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Btrfs RAID 5/6 Sub-Page Support Readied For Linux 5.19

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  • Btrfs RAID 5/6 Sub-Page Support Readied For Linux 5.19

    Phoronix: Btrfs RAID 5/6 Sub-Page Support Readied For Linux 5.19

    The latest Btrfs file-system work on its native RAID5/RAID6 mode is now supporting the file-system's sub-page functionality...

    https://www.phoronix.com/scan.php?pa...-RAID6-Subpage

  • #2
    That would be useful on systems with multiple page sizes like Power 9 **if** (and that's a big if) btrfs raid 5 would have been even remotely usable.
    ## VGA ##
    AMD: X1950XTX, HD3870, HD5870
    Intel: GMA45, HD3000 (Core i5 2500K)

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    • #3
      Originally posted by darkbasic View Post
      That would be useful on systems with multiple page sizes like Power 9 **if** (and that's a big if) btrfs raid 5 would have been even remotely usable.
      Raid 6 also has the same issue its just a lot less likely but your point still stands.

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      • #4
        Does this mean Raid5/6 won't melt your Btr?

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        • #5
          Originally posted by commodore256 View Post
          Does this mean Raid5/6 won't melt your Btr?
          From what I can tell no. Afaik fixing the RAID 5/6 write hole would require a change to the on disk format of BTRFs which is why it hasn't been done as of yet. Because of this I think its kind of evident that the creators of BTRFS never took RAID 5/6 seriously which is a shame (zfs for example doesn't have this issue).

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          • #6
            If Btrfs could ever get reliable RAID5/6 and native encryption, then I wouldn't have much need for ZFS anymore. Although still the Btrfs implementation of send/receive does make me a little nervous in that it seems to be working at the file level, whereas in ZFS it's working at the block level. That also makes me think that if Btrfs ever did get encryption, it wouldn't be as slick as the ZFS implementation. But as it stands they're two different tools with two different uses. Btrfs works great as a root filesystem in a single disk or mirrored scenario, and ZFS works great as a data storage filesystem.

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            • #7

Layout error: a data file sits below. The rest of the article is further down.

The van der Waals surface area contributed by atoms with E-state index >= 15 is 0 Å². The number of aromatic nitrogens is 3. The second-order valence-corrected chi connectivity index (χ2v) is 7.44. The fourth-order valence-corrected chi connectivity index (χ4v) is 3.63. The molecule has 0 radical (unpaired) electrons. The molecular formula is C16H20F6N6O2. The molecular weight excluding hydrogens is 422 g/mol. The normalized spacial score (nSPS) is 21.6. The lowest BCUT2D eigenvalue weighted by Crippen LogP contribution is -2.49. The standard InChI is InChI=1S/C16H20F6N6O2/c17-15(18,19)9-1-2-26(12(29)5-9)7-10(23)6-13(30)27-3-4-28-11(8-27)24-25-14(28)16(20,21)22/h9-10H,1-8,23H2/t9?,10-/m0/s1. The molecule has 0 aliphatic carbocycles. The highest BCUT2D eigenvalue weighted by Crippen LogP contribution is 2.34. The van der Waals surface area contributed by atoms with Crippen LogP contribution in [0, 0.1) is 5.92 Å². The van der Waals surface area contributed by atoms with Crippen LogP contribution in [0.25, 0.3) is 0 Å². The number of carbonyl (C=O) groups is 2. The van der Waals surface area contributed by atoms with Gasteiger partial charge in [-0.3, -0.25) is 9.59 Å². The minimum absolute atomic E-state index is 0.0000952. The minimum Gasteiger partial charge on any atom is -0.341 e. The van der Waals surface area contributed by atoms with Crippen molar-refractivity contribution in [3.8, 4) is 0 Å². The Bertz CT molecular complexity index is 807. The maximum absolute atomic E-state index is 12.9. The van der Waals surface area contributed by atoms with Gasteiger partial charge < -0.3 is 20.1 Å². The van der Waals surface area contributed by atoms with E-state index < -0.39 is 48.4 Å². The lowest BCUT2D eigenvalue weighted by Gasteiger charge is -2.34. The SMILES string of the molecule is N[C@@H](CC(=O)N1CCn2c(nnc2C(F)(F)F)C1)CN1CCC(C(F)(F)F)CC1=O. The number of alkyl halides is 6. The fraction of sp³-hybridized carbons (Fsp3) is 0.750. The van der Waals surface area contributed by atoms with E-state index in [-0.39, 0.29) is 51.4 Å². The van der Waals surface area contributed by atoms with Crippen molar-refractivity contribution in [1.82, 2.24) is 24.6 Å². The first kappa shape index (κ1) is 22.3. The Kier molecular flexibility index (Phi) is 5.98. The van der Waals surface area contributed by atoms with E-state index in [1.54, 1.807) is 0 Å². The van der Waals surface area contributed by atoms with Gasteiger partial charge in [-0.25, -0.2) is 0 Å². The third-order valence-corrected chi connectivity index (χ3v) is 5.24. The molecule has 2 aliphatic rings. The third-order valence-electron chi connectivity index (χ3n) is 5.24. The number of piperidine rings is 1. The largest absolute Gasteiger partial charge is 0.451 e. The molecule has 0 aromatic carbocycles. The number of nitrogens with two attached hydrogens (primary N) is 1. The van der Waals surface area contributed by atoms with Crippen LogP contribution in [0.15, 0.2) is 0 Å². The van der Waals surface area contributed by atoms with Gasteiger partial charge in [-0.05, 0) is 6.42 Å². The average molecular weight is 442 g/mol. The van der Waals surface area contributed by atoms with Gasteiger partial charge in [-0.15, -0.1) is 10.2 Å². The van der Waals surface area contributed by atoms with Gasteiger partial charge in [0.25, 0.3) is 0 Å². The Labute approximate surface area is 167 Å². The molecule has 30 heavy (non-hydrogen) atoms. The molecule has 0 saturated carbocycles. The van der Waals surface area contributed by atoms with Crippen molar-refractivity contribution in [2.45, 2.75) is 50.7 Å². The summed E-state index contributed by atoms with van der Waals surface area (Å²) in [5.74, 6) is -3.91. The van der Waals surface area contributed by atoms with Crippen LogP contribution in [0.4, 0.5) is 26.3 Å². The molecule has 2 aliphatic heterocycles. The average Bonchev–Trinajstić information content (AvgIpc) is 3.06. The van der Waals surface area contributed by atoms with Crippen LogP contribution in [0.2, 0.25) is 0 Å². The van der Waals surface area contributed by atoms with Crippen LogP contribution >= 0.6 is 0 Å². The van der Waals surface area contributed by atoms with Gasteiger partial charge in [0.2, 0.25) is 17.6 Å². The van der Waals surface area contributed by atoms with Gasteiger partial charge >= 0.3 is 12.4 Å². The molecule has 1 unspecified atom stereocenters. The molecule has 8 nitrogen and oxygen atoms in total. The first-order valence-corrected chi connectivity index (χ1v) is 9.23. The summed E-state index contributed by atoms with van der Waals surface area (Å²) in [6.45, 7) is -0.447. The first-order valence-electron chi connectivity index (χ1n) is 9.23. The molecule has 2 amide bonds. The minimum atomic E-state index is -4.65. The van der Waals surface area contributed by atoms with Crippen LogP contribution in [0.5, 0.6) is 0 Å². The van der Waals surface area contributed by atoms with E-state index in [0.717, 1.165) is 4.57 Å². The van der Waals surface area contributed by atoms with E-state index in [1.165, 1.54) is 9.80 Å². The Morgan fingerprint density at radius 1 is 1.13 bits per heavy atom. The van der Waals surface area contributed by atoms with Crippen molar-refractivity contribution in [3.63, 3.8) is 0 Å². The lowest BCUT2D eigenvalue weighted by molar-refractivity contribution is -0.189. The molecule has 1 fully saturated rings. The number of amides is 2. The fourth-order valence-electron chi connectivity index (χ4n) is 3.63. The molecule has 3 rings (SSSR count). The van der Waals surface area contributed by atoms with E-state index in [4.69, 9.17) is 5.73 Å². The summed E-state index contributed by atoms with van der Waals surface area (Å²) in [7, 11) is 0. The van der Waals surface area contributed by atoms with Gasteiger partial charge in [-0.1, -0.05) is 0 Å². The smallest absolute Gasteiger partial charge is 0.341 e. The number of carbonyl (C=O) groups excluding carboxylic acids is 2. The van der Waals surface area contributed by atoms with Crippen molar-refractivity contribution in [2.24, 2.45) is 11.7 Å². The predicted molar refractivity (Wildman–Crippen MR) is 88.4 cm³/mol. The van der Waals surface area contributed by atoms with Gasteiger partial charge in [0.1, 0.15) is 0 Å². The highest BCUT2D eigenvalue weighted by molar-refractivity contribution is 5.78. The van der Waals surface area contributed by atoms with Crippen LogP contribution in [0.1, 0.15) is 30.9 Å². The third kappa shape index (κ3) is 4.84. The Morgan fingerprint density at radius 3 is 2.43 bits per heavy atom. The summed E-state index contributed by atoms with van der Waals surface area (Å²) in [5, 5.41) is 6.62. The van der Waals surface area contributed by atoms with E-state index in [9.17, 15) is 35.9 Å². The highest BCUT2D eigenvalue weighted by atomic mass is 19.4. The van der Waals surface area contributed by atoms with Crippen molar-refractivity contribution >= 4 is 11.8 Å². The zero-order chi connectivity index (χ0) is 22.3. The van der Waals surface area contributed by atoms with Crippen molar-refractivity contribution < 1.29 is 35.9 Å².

Originally posted by Chugworth View Post
              If Btrfs could ever get reliable RAID5/6 and native encryption, then I wouldn't have much need for ZFS anymore.
              I like to think so, too. But then again I increasingly rely on some differentiating features of ZFS, like combining drives of different sizes and makes into a single pool.

              I would be interested in a roadmap of Btrfs to production Raid5/6 support. The wiki refers to the following email from 2020 listing open issues which paints a scary picture (https://lore.kernel.org/linux-btrfs/...grycats.org/#r). Unfortunately, it doesn't contain links to a bug tracker ...

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              • #8
                As a long time btrfs user I can say we don't care about RAID5/6, but we are still waiting for the promised hot-relocation support (mixed SSD/HDD with hot data automatically being relocated to the SSD). I still have IBM's patches lying around for that, what happened to that effort?

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                • #9
                  Originally posted by ferry View Post
                  we are still waiting for the promised hot-relocation support (mixed SSD/HDD with hot data automatically being relocated to the SSD).
                  Yeah - good one. I keep taking that for granted in my ZFS pool.

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                  • #10
                    Originally posted by ferry View Post
                    As a long time btrfs user I can say we don't care about RAID5/6, but we are still waiting for the promised hot-relocation support (mixed SSD/HDD with hot data automatically being relocated to the SSD). I still have IBM's patches lying around for that, what happened to that effort?
                    This exists on ZFS in the form of L2 ARC. The ability to expand ZFS RAIDs with additional disks is also nearing completion (final testing and review).

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